Welcome to Big Old Goofy World . . . a place where I can share my thoughts, hopes, and dreams about this rock that we live on and call home.

Sunday, February 19, 2012

Who Will Sing for Me?

Yogi Berra, one of the world's greatest philosophers--and not a bad catcher in his time,  once said: "You should always go to other people's funerals, otherwise, they won't come to yours."  I have now been a minister for nearly 30 years now and in that time I have probably done hundreds of funerals.  I have always been there for people whenever there has been a death and have celebrated countless lives that were shared.  It is a rewarding part of my calling and a privilege to share such an intimate part of any family's journey.  But, it has often made me wonder about my own death and who would actually be there for me when my time comes to "cash in the chips."

One of my favorite old Appalachian songs--made famous by the Stanley Brothers--is the gospel tune Who Will Sing for Me?  This song is the story about a singer who sings for all the funerals in his or her community.  Then one day the singer comes to the realization that if something happens to him or her, who would sing for him or her?  This thought has crossed my mind or two over the years--and with more and more funerals of family and close friends . . . well, I wonder, who will sing for me?  The musical question as posed by the Stanley Brothers:

Often I sing for my friends
At death's cold hand I see
When I reach my journey's end
Who will sing for me

I wonder (I wonder) who
Will sing (will sing) for me
When I come the cross
of that silent sea
Who will sing for me

When crowds shall gather round
And look down on me
Will they turn and walk away
Or will they sing one song for me

So I'll sing til the end
Contented I will be
Assured that some friends
Will sing one song for me

Well, I guess in the end it really doesn't matter--I won't be there for the festivities anyways.  But I think it is human nature to wonder what sort of a funeral one will have whenever he or she finally kicks the bucket.  Don't you ever wonder what it will be like when you finally die?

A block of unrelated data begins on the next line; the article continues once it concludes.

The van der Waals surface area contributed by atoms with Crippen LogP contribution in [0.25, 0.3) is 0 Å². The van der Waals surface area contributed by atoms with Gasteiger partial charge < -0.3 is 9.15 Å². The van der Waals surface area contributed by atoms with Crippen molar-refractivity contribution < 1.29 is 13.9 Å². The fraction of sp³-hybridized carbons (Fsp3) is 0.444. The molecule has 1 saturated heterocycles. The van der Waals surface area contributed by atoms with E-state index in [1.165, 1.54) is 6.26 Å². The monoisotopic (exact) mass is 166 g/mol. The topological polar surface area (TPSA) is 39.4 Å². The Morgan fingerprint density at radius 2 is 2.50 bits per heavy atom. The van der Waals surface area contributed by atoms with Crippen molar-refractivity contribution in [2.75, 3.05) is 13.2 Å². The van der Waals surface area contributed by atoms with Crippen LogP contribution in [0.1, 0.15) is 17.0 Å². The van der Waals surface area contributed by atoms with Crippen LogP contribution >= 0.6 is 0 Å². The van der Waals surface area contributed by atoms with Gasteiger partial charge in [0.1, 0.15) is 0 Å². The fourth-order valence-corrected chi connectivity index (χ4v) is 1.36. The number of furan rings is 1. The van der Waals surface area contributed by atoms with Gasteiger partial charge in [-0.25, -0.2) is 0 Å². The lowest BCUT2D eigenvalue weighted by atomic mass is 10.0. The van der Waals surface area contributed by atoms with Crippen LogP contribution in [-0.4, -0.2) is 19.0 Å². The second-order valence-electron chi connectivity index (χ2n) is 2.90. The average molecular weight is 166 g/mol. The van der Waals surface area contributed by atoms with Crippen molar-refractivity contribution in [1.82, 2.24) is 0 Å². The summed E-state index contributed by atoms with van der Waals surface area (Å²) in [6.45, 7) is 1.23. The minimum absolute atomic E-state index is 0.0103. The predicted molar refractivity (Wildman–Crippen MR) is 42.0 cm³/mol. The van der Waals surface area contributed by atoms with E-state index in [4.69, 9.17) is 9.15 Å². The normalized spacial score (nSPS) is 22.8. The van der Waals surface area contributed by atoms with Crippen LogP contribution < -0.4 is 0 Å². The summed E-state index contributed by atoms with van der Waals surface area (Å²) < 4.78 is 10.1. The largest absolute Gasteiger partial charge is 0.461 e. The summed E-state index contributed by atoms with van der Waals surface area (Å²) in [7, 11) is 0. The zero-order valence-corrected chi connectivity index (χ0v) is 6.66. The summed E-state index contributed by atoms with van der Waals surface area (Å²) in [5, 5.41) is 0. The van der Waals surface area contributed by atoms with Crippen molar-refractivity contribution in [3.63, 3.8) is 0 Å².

I imagine that there will be someone who steps up and agrees to put the final touches on everything and anything that was John Keener.  I only hope and pray that it will be someone who will take the time to really get to know me through those family members and friends who have been left behind--otherwise it might be a pretty dull service.  I think whatever anyone has to say about me needs to have that sense of wisdom that comes from one who was a wiseguy--a kidder--and enjoyed laughing at the irony of life.  Yet, at the same time I think it needs to be someone who can also convey the passion and fire I had for the things that I believed in. There has got to be a lot of laughter and music--some micro brews and wine--and lots of corny jokes and stories.  It needs to be a party.  Yeah, a party.  Is there anyone out there who thinks they can do me justice?

I hope so.

In the movie The Big Chill I loved how it opened with the long-time friends gathering to bury one of their friends.  (Ten points for anyone who could name the actor who portrayed the dead friend.)  I loved that when everyone was processing out of the church the organist broke out a rock and roll song--do you remember what the song was?  (Ten more points if you can name the song and the artists.)  That movie--minus all of the psychological meandering--is how I would want my life celebrated.  Here is a clue to help you:

A celebration . . . yeah, that would be good.  I will never really know who will sing for me on that day when it comes, but I am sure someone will.  My hope--my dream--is that it will be a celebration.  Yeah, I agree with Yogi, the reason I go to funerals in hope that others will come to mine!

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